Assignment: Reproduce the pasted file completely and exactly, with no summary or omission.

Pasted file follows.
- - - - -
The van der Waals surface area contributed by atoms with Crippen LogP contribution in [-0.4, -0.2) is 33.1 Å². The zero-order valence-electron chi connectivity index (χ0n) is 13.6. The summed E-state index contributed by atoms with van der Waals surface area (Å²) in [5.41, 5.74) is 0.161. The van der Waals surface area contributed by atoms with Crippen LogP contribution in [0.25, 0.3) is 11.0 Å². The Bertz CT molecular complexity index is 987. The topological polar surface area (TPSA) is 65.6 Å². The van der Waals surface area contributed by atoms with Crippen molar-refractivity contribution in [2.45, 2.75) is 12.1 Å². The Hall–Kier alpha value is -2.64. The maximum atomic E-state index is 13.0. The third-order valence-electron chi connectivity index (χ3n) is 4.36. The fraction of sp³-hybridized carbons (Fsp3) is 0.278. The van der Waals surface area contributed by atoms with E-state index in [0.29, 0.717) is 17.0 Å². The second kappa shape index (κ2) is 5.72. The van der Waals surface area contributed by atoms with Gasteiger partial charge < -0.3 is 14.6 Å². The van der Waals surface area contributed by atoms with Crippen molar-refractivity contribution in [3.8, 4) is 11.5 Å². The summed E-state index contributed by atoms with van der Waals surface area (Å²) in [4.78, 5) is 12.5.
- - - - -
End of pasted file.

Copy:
The van der Waals surface area contributed by atoms with Crippen LogP contribution in [-0.4, -0.2) is 33.1 Å². The zero-order valence-electron chi connectivity index (χ0n) is 13.6. The summed E-state index contributed by atoms with van der Waals surface area (Å²) in [5.41, 5.74) is 0.161. The van der Waals surface area contributed by atoms with Crippen LogP contribution in [0.25, 0.3) is 11.0 Å². The Bertz CT molecular complexity index is 987. The topological polar surface area (TPSA) is 65.6 Å². The van der Waals surface area contributed by atoms with Crippen molar-refractivity contribution in [2.45, 2.75) is 12.1 Å². The Hall–Kier alpha value is -2.64. The maximum atomic E-state index is 13.0. The third-order valence-electron chi connectivity index (χ3n) is 4.36. The fraction of sp³-hybridized carbons (Fsp3) is 0.278. The van der Waals surface area contributed by atoms with E-state index in [0.29, 0.717) is 17.0 Å². The second kappa shape index (κ2) is 5.72. The van der Waals surface area contributed by atoms with Gasteiger partial charge < -0.3 is 14.6 Å². The van der Waals surface area contributed by atoms with Crippen molar-refractivity contribution in [3.8, 4) is 11.5 Å². The summed E-state index contributed by atoms with van der Waals surface area (Å²) in [4.78, 5) is 12.5.